Literature supports initial nonoperative management regardless of the etiology of the scapulothoracic pain. It is recognized, however, that bursitis occurring in the absence of an anatomic lesion responds more favorably to nonoperative management than when an anatomic lesion can be identified. When symptoms do not respond to nonsurgical measures or in the presence of structural abnormalities, surgical intervention is often necessary. Open techniques have historically resulted in substantial symptomatic relief. However, release of muscular insertions from the scapula can result in considerable morbidity and may slow rehabilitation.
Recently, arthroscopic techniques have been developed to minimize surgical morbidity, improve cosmesis, and accelerate rehabilitation. An understanding of the arthroscopic anatomy is critical to avoid the numerous neurovascular structures in this area, yet it is unfamiliar to many surgeons. There are also few clinical reports available to gauge the efficacy of an arthroscopic technique. The purpose of this study was to present the surgical outcomes of a large consecutive series of patients with scapulothoracic bursitis and describe an arthroscopic approach to scapulothoracic bursectomy and partial scapulectomy. It was our hypothesis that arthroscopic scapulothoracic bursectomy and partial scapulectomy would result in improved subjective shoulder outcome scores at a minimum of 2 years’ follow-up.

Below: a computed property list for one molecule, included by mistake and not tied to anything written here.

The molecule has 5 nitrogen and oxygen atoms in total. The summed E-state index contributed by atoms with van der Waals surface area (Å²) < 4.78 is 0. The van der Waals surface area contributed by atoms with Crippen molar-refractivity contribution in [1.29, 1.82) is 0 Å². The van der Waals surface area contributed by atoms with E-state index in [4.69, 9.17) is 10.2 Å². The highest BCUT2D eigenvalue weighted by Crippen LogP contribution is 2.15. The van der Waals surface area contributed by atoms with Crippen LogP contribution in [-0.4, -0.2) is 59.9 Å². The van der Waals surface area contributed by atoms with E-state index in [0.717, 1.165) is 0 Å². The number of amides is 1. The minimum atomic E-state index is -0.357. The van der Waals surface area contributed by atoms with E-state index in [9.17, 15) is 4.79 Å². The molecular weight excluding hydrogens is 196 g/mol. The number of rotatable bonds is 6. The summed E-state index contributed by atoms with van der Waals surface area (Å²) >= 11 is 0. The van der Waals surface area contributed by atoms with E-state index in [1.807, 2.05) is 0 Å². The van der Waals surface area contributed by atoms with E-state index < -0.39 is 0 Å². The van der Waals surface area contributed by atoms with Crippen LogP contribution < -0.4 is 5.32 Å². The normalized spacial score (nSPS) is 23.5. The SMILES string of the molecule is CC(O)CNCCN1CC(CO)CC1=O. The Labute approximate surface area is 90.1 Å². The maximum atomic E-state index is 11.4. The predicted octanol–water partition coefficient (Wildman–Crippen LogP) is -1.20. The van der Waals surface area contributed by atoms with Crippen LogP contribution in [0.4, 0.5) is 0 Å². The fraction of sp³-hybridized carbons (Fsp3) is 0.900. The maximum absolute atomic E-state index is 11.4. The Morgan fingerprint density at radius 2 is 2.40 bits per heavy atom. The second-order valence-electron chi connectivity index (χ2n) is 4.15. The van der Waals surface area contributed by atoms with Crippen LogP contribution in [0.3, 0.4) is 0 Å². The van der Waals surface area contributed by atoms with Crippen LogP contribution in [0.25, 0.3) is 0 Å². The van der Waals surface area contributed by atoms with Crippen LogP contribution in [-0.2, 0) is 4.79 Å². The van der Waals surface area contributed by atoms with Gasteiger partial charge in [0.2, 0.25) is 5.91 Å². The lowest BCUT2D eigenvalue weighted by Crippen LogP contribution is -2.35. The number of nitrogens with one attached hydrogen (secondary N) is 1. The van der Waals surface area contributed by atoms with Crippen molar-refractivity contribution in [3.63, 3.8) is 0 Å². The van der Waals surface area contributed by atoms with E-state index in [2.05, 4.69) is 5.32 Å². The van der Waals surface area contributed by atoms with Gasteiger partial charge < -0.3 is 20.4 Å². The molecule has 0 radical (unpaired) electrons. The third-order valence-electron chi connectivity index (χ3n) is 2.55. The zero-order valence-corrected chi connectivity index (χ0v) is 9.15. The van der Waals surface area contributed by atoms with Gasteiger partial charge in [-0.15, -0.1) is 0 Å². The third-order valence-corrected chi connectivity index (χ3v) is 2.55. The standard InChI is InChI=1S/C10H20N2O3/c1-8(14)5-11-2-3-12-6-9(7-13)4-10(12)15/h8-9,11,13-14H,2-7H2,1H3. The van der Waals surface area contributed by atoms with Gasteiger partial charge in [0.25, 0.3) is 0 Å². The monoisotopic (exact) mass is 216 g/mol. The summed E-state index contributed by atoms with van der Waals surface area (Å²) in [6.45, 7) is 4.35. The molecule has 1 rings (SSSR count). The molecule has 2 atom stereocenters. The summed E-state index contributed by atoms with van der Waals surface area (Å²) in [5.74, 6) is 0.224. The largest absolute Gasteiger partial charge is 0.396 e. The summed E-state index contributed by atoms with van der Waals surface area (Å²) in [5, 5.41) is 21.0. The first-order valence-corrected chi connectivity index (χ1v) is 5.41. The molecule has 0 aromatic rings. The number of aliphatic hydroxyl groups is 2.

Full Article: Technique and Outcomes of Arthroscopic Scapulothoracic Bursectomy and Partial Scapulectomy